They then both agree that it is always wrong to mistreat others, even if one is mistreated oneself, and that one should fulfill one's agreements. This leads to the most famous section of the dialogue, the Speech of the Laws, in which Socrates imagines the Laws of Athens themselves coming to him and confronting him.

The Laws argue that the city depends on the verdicts of the courts having force; without them the Laws themselves fail. But Socrates as an Athenian is obligated to the Laws of Athens, since they made possible the marriage of his parents and his birth and his education. He owes to them an even great debt of piety than he owes to his parents. And if Socrates didn't like the Laws, he was always able to leave, no harm done; but those who remain in Athens are thereby agreeing either to do what the Laws of Athens say or to 'persuade' them (i.e., change them by lawful means). Socrates has very definitely stayed, and lived out his life, under the Laws of Athens, and even insisted in his defense speech that he would prefer death to exile (cp. Apology).

Moreover, the Laws argue, he will leave his friends open to danger by leaving, and if he goes to Thebes or Megara ("both are well governed" (53b)), people there would be right if they regarded him as a danger, since he is so willing to disregard laws when convenient for him. He would have to go out among the barbarians, and what would he do then? And how absurd it would be to go through such lengths given that he certainly does not have a very long life ahead of him, anyway! As for his children, his friends will educate them as much if he goes to the underworld as they will if he goes to Thessaly. Thus, the Laws say,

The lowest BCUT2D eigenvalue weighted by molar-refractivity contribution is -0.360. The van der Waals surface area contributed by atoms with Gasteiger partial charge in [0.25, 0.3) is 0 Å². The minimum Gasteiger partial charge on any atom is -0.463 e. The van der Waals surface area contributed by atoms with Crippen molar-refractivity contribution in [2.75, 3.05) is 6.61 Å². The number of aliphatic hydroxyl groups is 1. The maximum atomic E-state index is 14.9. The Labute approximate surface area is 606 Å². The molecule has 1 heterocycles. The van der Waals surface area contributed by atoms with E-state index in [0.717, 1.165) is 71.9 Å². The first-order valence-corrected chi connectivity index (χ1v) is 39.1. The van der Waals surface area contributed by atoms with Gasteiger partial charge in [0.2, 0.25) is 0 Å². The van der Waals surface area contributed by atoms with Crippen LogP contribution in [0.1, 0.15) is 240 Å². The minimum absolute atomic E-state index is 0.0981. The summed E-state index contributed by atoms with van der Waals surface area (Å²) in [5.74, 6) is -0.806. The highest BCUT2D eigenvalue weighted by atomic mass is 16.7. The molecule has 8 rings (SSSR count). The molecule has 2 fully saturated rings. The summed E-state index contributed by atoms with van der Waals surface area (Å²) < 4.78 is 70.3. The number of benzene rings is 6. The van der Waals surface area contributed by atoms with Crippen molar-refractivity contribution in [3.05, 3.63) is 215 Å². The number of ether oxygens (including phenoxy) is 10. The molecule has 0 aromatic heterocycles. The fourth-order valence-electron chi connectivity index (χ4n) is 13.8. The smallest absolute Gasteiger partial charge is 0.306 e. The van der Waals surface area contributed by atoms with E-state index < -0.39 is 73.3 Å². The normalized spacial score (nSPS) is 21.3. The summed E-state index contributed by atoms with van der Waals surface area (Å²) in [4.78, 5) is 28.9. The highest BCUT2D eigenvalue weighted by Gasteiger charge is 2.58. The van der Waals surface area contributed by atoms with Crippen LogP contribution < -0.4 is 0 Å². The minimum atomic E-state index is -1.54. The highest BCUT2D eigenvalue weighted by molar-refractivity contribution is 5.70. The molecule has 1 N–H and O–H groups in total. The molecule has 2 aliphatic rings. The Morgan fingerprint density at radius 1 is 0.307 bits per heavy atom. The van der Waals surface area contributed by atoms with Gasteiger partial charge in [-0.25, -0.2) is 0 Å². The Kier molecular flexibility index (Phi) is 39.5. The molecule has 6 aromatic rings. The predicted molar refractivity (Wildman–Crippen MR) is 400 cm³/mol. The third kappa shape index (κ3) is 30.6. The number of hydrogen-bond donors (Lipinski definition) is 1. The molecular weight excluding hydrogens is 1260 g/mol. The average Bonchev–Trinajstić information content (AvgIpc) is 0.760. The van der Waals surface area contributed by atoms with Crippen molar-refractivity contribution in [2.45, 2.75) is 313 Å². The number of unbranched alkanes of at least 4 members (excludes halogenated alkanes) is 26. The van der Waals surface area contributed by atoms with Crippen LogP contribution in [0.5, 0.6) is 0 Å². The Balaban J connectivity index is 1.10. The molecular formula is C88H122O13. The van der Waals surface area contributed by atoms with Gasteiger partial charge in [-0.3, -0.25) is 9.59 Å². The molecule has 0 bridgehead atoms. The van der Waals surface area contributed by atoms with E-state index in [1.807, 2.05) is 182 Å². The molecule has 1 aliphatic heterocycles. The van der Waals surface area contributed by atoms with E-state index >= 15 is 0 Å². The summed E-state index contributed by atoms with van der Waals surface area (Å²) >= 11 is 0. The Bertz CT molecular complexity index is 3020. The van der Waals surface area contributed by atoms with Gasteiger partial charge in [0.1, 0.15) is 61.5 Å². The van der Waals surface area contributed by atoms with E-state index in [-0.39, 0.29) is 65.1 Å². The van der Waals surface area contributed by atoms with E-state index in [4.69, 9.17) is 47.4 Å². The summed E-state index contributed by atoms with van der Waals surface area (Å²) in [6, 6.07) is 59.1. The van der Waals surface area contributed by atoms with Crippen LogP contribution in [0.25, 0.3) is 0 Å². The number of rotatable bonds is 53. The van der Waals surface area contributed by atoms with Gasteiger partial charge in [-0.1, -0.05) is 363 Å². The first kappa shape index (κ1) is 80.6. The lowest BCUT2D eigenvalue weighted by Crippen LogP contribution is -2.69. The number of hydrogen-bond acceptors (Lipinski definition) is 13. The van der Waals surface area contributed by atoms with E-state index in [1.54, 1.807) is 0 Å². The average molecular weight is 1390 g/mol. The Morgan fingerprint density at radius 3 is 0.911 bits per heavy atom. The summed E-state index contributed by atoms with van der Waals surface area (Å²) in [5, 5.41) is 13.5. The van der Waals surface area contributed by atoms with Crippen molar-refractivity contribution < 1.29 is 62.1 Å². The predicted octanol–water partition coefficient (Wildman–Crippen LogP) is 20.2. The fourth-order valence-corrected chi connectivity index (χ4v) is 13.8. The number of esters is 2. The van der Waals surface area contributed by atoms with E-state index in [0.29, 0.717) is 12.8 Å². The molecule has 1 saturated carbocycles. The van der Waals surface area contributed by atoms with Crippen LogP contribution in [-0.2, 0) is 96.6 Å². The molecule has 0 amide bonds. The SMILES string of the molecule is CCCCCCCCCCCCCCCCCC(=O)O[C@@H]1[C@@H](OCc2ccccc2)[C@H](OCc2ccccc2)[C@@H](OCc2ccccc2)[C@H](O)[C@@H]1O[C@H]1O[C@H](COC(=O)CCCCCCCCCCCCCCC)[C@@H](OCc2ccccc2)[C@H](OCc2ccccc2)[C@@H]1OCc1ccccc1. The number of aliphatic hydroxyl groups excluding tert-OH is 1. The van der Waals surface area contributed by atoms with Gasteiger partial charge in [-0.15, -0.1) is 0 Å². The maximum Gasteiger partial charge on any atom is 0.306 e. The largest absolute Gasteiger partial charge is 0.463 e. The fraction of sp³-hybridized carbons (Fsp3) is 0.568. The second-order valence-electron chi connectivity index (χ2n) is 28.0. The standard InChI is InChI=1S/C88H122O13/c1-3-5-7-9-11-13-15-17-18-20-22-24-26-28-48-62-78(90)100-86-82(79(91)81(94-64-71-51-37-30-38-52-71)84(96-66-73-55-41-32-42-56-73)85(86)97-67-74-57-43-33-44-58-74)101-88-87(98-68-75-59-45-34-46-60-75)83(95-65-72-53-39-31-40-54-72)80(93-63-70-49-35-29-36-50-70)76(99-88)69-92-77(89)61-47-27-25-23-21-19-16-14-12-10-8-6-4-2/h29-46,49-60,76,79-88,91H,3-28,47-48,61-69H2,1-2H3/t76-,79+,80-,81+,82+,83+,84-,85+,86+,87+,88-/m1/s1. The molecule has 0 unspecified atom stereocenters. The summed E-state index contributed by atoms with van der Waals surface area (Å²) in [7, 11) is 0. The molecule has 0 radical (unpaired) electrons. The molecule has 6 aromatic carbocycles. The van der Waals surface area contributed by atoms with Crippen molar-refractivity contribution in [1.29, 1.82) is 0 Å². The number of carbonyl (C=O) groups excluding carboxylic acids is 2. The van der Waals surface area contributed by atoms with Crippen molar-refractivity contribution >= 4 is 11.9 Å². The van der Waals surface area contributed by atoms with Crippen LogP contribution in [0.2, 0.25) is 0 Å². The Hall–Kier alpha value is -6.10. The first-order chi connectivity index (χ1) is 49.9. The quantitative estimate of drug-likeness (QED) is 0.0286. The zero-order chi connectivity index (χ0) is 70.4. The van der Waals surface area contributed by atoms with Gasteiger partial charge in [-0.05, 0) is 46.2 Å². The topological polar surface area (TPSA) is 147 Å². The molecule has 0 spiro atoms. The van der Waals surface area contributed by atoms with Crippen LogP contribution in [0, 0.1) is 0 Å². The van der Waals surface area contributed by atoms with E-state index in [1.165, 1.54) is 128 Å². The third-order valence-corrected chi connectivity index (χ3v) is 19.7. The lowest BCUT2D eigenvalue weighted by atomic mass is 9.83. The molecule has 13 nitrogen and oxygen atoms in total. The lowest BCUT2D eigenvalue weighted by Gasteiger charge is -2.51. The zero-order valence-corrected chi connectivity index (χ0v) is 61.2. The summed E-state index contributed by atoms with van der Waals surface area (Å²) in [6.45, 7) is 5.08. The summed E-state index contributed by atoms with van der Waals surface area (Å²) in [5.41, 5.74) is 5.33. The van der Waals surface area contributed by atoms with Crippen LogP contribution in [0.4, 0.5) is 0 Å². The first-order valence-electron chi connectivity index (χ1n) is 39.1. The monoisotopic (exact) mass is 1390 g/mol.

Do not value either your children or your life or anything else more than goodness, in order that when you arrive in Hades you may have all this as your defense before the rulers there. (54b)

And if Socrates is killed, he will have been wronged by men, not by the Laws.

  Additional Remarks

* Diogenes Laertius notes some interesting gossip about this dialogue, in his Life of Plato. He says that Plato hated Aristippus, and was antagonistic to Aeschines because of his good relations with Aristippus: "And Idomeneus says, that the speech which Plato attributes to Crito in the prison, when he counselled Socrates to make his escape, was really delivered by Aeschines, but that Plato attributed it to Crito because of his dislike to the other."

As with most of the gossip of Diogenes Laertius, we don't know how much there is to it. But it is interesting that there was the idea that it was really Aeschines, not Crito, who discussed this matter with Socrates, and it raises an interesting question: Is there anything Plato can get out of attributing this discussion to Crito rather than to another student of Socrates?

I think this gives us interesting food for thought, because the discussion is consistent with how Plato depicts Crito elsewhere (firm supporter of Socrates, regards philosophy as a good in an abstract way, yet is somewhat detached from the practice of philosophy), and it's perhaps not insignificant that by this time Crito is one of Socrates' oldest living friends -- perhaps his oldest living friend, since Chaerephon has already died. One way to read the dialogue is as Socrates reminding his old friend of what he and Socrates have always held to be important.